Though Apple has not filed a formal response, CEO Tim Cook already has made waves by publicly stating that Apple will oppose the order.  In a clear and well-written open letter, Cook explains that Apple made the deliberate choice not to build a backdoor into the iPhone because to do so would fatally undermine the encryption measures built in.  He explains that the notion that Apple could create specialized software for Farook’s iPhone only is a myth, and that “[o]nce created, this technique could be used over and over again, on any number of devices.  In the physical world, it would be the equivalent of a master key . . . .”

This has re-ignited the long-standing debate over the proper balance between individual privacy and security (and the debate over whether the two principles truly are opposed to one another).  This is all to the good, but misses a key point: Judge Pym’s order, if it stands, has not only short-circuited this debate, it ignores the resolution that Congress already reached on the issue.

Indeed, a 1994 law known as the Communications Assistance for Law Enforcement Act (“CALEA”) appears to prohibit exactly what the government requested here.  Though CALEA preserved the ability of law enforcement to execute wiretaps after changing technology made that more complicated than physically “tapping” a telephone line, it expressly does not require that information service providers or equipment manufacturers do anything to open their consumers to government searches.  But instead of addressing whether that purpose-built law permits the type of onerous and far-reaching order that was granted here, both the government and the court relied only on the All Writs Act—the two-century-old catch-all statute that judges rely on when ordering parties to unlock doors or turn over security footage.

Though judges frequently must weigh in and issue binding decisions on fiercely contested matters of great importance, they rarely do so with so little explanation, or after such short consideration of the matter.  Indeed, when the government sought an identical order this past October in federal court in Brooklyn, N.Y., Magistrate Judge James Orenstein asked for briefs from Apple, the government, and a group of privacy rights organizations and, four months later, has yet to issue an opinion.  Yet Judge Pym granted a similar order, without any stated justification, the same day that it was sought.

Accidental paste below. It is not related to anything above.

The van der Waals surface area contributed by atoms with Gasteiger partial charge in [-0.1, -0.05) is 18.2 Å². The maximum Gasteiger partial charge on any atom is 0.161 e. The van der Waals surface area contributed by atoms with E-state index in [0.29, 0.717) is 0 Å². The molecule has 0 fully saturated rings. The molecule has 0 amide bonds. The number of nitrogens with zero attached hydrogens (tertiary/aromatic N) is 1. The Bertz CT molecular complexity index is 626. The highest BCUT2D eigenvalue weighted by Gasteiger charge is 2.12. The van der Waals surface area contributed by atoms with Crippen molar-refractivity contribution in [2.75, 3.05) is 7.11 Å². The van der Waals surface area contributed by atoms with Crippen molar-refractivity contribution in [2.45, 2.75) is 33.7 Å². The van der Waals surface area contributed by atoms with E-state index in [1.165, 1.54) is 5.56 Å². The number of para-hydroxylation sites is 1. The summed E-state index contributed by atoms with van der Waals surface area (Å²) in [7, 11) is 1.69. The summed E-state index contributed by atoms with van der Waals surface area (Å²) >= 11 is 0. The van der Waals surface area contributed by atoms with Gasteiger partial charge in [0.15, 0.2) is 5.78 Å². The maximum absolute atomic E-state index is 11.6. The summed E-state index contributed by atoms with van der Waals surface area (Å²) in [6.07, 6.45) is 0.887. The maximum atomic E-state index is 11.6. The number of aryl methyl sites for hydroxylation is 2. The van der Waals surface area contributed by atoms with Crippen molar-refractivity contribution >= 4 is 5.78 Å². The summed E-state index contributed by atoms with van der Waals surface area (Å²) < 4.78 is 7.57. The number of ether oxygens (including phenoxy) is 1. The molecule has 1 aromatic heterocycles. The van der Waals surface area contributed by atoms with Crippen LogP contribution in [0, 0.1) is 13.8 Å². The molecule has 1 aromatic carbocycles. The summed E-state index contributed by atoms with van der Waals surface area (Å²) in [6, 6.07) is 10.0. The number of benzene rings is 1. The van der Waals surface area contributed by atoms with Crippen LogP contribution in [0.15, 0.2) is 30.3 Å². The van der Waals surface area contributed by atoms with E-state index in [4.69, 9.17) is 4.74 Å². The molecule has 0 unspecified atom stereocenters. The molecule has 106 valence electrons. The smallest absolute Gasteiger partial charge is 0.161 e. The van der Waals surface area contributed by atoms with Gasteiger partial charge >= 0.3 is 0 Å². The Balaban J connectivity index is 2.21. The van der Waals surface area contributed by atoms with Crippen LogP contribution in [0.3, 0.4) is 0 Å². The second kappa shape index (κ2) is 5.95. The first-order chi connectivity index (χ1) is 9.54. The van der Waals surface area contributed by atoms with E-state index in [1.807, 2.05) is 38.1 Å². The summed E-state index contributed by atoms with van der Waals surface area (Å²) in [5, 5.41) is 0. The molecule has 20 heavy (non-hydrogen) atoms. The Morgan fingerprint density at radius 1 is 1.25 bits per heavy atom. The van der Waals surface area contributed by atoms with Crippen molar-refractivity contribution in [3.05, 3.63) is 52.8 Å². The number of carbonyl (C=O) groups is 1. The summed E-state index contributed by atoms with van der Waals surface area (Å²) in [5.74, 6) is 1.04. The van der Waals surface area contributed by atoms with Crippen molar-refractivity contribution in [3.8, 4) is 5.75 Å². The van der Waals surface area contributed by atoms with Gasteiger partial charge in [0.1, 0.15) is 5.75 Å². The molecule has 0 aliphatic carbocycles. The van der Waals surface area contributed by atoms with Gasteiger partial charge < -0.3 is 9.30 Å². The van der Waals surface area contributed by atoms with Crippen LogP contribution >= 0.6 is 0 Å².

An order that is so far-reaching, so under-explained, and so clearly legally incorrect is deeply concerning.  And yet, but for Apple’s choice to publicize its opposition, this unjustified erosion of our privacy could have happened under the radar and without any way to un-ring the bell.  Fortunately, we appear to have avoided that outcome, and we can hope that Apple’s briefing will give the court the additional legal authority—and the additional time—that it will need to revisit its ruling.

Connect with Us Share

About Ifrah Law

Crime in the Suites is authored by the Ifrah Law Firm, a Washington DC-based law firm specializing in the defense of government investigations and litigation. Our client base spans many regulated industries, particularly e-business, e-commerce, government contracts, gaming and healthcare.

Ifrah Law focuses on federal criminal defense, government contract defense and procurement, health care, and financial services litigation and fraud defense. Further, the firm's E-Commerce attorneys and internet marketing attorneys are leaders in internet advertising, data privacy, online fraud and abuse law, iGaming law.

The commentary and cases included in this blog are contributed by founding partner Jeff Ifrah, partners Michelle Cohen and George Calhoun, counsels Jeff Hamlin and Drew Barnholtz, and associates Rachel Hirsch, Nicole Kardell, Steven Eichorn, David Yellin, and Jessica Feil. These posts are edited by Jeff Ifrah. We look forward to hearing your thoughts and comments!

Visit the Ifrah Law Firm website